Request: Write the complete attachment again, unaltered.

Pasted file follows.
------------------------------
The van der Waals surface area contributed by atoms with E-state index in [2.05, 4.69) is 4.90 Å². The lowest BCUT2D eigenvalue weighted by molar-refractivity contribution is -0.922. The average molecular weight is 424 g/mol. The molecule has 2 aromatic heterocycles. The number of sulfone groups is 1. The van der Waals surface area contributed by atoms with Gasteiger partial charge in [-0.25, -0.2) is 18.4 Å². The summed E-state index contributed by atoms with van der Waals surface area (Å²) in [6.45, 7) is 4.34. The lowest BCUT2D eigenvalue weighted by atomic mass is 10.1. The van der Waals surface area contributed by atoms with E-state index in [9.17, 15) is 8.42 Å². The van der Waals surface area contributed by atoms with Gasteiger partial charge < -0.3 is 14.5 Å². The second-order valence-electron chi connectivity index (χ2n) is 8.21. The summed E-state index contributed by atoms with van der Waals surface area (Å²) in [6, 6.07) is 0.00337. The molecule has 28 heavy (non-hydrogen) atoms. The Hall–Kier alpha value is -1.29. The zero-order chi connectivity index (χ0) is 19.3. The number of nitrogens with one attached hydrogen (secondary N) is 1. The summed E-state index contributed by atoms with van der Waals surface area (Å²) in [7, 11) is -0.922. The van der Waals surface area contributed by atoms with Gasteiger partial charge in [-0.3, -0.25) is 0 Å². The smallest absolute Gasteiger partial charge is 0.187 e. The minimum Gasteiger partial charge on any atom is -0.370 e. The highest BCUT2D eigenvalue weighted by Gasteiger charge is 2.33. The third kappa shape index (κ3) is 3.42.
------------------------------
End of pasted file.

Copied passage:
The van der Waals surface area contributed by atoms with E-state index in [2.05, 4.69) is 4.90 Å². The lowest BCUT2D eigenvalue weighted by molar-refractivity contribution is -0.922. The average molecular weight is 424 g/mol. The molecule has 2 aromatic heterocycles. The number of sulfone groups is 1. The van der Waals surface area contributed by atoms with Gasteiger partial charge in [-0.25, -0.2) is 18.4 Å². The summed E-state index contributed by atoms with van der Waals surface area (Å²) in [6.45, 7) is 4.34. The lowest BCUT2D eigenvalue weighted by atomic mass is 10.1. The van der Waals surface area contributed by atoms with E-state index in [9.17, 15) is 8.42 Å². The van der Waals surface area contributed by atoms with Gasteiger partial charge < -0.3 is 14.5 Å². The second-order valence-electron chi connectivity index (χ2n) is 8.21. The summed E-state index contributed by atoms with van der Waals surface area (Å²) in [6, 6.07) is 0.00337. The molecule has 28 heavy (non-hydrogen) atoms. The Hall–Kier alpha value is -1.29. The zero-order chi connectivity index (χ0) is 19.3. The number of nitrogens with one attached hydrogen (secondary N) is 1. The summed E-state index contributed by atoms with van der Waals surface area (Å²) in [7, 11) is -0.922. The van der Waals surface area contributed by atoms with Gasteiger partial charge in [-0.3, -0.25) is 0 Å². The smallest absolute Gasteiger partial charge is 0.187 e. The minimum Gasteiger partial charge on any atom is -0.370 e. The highest BCUT2D eigenvalue weighted by Gasteiger charge is 2.33. The third kappa shape index (κ3) is 3.42.